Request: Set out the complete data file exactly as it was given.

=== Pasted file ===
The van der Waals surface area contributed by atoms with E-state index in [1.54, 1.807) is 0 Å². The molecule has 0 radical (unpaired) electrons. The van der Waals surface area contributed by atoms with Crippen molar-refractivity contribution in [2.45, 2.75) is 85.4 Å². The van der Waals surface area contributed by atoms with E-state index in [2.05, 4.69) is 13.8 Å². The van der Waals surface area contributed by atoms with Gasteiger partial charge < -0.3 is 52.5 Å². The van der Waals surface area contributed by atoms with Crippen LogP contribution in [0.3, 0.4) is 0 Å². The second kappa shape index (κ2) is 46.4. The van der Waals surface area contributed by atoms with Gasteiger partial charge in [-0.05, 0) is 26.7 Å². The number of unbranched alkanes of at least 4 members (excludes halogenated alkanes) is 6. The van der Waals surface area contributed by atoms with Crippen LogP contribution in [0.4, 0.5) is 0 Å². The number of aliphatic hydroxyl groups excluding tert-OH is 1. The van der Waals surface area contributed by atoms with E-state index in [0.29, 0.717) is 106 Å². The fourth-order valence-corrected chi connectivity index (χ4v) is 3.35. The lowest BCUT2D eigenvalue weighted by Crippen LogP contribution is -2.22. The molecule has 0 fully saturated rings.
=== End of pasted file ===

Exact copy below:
The van der Waals surface area contributed by atoms with E-state index in [1.54, 1.807) is 0 Å². The molecule has 0 radical (unpaired) electrons. The van der Waals surface area contributed by atoms with Crippen molar-refractivity contribution in [2.45, 2.75) is 85.4 Å². The van der Waals surface area contributed by atoms with E-state index in [2.05, 4.69) is 13.8 Å². The van der Waals surface area contributed by atoms with Gasteiger partial charge < -0.3 is 52.5 Å². The van der Waals surface area contributed by atoms with Crippen LogP contribution in [0.3, 0.4) is 0 Å². The second kappa shape index (κ2) is 46.4. The van der Waals surface area contributed by atoms with Gasteiger partial charge in [-0.05, 0) is 26.7 Å². The number of unbranched alkanes of at least 4 members (excludes halogenated alkanes) is 6. The van der Waals surface area contributed by atoms with Crippen LogP contribution in [0.4, 0.5) is 0 Å². The number of aliphatic hydroxyl groups excluding tert-OH is 1. The van der Waals surface area contributed by atoms with E-state index in [0.29, 0.717) is 106 Å². The fourth-order valence-corrected chi connectivity index (χ4v) is 3.35. The lowest BCUT2D eigenvalue weighted by Crippen LogP contribution is -2.22. The molecule has 0 fully saturated rings.